The Role of The Type III Transforming Growth Factor–beta Receptor in Epicardial Cell Behavior and Coronary Vessel Development
Sanchez, Nora Sylvia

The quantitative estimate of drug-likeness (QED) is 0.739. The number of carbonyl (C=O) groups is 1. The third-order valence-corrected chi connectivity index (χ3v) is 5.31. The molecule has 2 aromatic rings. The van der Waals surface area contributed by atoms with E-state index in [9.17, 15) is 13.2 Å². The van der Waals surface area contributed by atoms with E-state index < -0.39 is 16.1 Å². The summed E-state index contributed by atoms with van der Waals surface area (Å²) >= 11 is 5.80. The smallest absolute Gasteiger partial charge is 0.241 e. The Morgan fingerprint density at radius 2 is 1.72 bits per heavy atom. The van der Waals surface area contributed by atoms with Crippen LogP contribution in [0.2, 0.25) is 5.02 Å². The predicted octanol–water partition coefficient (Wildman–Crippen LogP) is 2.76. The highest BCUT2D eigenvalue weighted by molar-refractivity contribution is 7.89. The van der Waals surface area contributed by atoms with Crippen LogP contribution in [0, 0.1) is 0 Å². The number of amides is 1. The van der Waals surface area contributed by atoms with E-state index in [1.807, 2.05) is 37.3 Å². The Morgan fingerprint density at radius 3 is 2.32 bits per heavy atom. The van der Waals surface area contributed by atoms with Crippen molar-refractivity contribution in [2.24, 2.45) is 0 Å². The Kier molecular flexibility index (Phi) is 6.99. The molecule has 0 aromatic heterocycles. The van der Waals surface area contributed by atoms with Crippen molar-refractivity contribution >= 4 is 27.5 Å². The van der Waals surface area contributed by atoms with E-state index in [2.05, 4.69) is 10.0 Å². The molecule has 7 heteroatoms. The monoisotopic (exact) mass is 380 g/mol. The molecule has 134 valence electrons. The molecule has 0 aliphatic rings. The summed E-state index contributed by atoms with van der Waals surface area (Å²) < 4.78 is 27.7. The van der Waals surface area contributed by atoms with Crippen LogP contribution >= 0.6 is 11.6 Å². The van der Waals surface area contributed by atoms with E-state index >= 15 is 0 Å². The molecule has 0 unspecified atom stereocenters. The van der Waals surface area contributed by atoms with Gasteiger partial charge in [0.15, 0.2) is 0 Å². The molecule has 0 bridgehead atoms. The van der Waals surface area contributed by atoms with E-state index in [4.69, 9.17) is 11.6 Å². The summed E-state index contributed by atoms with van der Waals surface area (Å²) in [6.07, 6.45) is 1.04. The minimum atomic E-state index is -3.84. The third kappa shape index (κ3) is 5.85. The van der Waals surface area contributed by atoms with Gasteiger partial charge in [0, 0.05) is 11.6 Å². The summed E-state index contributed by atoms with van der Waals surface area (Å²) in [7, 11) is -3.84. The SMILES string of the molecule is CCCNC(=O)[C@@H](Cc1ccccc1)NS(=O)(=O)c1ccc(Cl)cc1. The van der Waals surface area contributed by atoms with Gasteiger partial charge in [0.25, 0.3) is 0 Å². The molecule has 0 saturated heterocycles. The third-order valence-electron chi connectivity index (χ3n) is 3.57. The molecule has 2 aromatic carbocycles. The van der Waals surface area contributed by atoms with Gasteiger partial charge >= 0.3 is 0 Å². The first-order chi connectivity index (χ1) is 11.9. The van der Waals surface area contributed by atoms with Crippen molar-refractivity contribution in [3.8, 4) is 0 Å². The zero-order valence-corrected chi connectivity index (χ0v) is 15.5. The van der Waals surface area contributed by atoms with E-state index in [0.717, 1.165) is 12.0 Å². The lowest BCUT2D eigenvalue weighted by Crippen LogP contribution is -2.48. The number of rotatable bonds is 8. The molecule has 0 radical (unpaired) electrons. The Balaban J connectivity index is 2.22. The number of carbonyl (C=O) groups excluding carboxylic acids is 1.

Coronary artery disease accounts for 54% of all cardiovascular disease in the United States. To provide novel therapeutic targets for the prevention and treatment of coronary artery disease, my dissertation project focused on understanding the molecular mechanisms regulating coronary vessel formation during embryonic development. In particular my project focused on understanding the role of the Type III TGF-beta Receptor in regulating the behavior of epicardial cells, the precursors of coronary vessels. It was previously established that the loss of TGFâR3 in mice leads to embryonic lethality due to failed coronary vessel formation but the cellular and molecular mechanism had not been established. My project focused on identifying this mechanisms through in vitro and in vivo analysis, and uncovered that the loss of this receptor deregulates processes such as proliferation, apoptosis and invasion, which are essential to the formation of coronary vessels. We conclude from my thesis that mice lacking this receptor die in utero due to the limited number of cells available to participate in the process of coronary formation.